Survival of vulval cancer

Survival depends on different factors. So no one can tell you exactly how long you will live.

Doctors usually work out the outlook for a certain disease by looking at large groups of people. Because this cancer is less common, survival is harder to estimate than for other, more common cancers.

Some of the statistics have to be based on a small number of people. Remember, they can't tell you what will happen in your individual case.

Your doctor can give you more information about your own outlook (prognosis).

You can also talk about this to the Cancer Research UK nurses on freephone 0808 800 4040, from 9am to 5pm, Monday to Friday.

About these statistics

The terms 1 year survival and 5 year survival don't mean that you will only live for 1 or 5 years.

The Office for National Statistics (ONS) and researchers collect information. They watch what happens to people with cancer in the years after their diagnosis. 5 years is a common time point to measure survival. But some people live much longer than this.

5 year survival is the number of people who have not died from their cancer within 5 years after diagnosis.

Survival by stage

There are no UK-wide statistics available for vulval cancer survival by stage.

5 year survival statistics are available for some stages of vulval cancer in England. These figures are for people diagnosed between 2013 and 2017. These 5 year statistics are non-age-standardised which means they don't take into account the age of the women with vulval cancer. 

Stage 1

Around 80 out of every 100 women with stage 1 vulval cancer (around 80%) will survive for 5 years or more after they are diagnosed.

Stage 2

Around 50 out of every 100 women with stage 2 vulval cancer (around 50%) will survive for 5 years or more.

Stage 3

Around 40 out of every 100 women with stage 3 vulval cancer (around 40%) will survive for 5 years or more after diagnosis.

Stage 4

The Office for National Statistics doesn't provide 5 year survival statistics for vulval cancer. The following statistics are for 1 year survival for people with stage 4 vulval cancer.

Please remember, this doesn't mean you will only live 1 year. It relates to the number of people who are still alive 1 year after their diagnosis of cancer. Some of these people will live much longer than 1 year.

More than 40 out of 100 people with stage 4 vulval cancer (more than 40%) will survive their cancer for 1 year or more after their diagnosis.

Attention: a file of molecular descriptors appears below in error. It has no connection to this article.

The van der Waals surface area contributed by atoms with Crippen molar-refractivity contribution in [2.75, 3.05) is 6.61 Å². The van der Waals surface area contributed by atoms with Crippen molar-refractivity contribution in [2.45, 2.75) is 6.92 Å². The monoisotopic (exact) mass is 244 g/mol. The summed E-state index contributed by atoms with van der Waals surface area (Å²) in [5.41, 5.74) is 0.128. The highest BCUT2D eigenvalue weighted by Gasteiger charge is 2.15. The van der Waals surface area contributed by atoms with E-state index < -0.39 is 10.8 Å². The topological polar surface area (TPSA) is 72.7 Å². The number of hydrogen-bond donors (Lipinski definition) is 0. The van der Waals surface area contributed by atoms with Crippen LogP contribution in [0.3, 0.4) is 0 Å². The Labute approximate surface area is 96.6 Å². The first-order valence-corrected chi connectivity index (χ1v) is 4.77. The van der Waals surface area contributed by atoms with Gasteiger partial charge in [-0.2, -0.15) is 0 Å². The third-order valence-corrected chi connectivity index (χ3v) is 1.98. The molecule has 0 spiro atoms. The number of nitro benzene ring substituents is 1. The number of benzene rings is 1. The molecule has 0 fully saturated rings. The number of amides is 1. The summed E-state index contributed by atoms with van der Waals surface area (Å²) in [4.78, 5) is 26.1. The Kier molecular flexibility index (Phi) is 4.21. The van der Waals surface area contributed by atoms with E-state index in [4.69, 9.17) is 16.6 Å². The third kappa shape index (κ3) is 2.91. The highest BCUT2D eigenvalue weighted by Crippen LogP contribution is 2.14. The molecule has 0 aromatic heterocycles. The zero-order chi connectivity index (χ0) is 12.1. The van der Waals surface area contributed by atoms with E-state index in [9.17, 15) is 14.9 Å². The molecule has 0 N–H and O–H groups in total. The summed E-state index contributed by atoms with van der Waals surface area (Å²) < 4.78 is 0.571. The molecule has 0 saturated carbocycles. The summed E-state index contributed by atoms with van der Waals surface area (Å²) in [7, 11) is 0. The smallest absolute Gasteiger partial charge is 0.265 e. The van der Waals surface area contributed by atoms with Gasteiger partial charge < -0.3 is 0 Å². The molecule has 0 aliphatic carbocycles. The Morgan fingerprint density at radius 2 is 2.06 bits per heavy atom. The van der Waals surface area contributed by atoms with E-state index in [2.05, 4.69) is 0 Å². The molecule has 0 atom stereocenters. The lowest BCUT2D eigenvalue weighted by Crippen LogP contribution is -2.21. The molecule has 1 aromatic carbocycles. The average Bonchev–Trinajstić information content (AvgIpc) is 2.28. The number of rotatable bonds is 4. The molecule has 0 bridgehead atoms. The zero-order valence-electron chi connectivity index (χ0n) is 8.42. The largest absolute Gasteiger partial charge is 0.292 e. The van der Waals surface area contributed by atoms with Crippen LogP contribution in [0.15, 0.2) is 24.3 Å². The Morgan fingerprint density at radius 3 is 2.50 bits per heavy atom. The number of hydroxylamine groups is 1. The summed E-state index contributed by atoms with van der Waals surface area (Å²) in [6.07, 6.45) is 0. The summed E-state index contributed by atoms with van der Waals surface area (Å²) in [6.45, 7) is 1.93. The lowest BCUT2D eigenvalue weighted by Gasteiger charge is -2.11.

Survival for all stages

Generally, for women with vulval cancer in England:

  • around 85 out of 100 women (around 85%) will survive their cancer for 1 year or more after diagnosis
  • more than 65 out of 100 women (more than 65%) will survive their cancer for 5 years or more after diagnosis

What affects survival

Your outcome depends on different factors including your age. Studies have shown that women diagnosed with vulval cancer at a younger age, have a better outcome than those diagnosed later.

Other factors include:

  • the stage of the cancer when it was diagnosed. This means how big it is and whether it has spread.
  • the type of vulval cancer you have
  • how abnormal the cancer cells look under the microscope. This is the grade of the cancer.

More detailed statistics

For more in-depth information about survival and vulval cancer, go to our Cancer Statistics section.

Last reviewed: 
16 Nov 2022
Next review due: 
16 Nov 2022
  • Cancer survival by stage at diagnosis for England, 2019
    Office for National Statistics

  • Management of malignant vulval melanoma: a retrospective case series and review of the literature
    S Platt and others
    Journal of lower genital tract disease, 2020. Vol 24, Issue 3. Pages 272-276

  • Prognostic factors of recurrence and survival in vulvar melanoma: Subgroup analysis of the vulvar cancer study
    S Iacoponi and others
    International Journal of Gynaecological Cancer, 2016. Vol 26, Issue 7. Pages 1307-1312

  • Cancer of the vulva: 2021 update (FIGO cancer report 2021)
    A Olawaiye, M Cuello and L Rogers

    International Journal of Gynecology and Obstetrics, 2021. Vol 155, Issue S1. Pages 7-18

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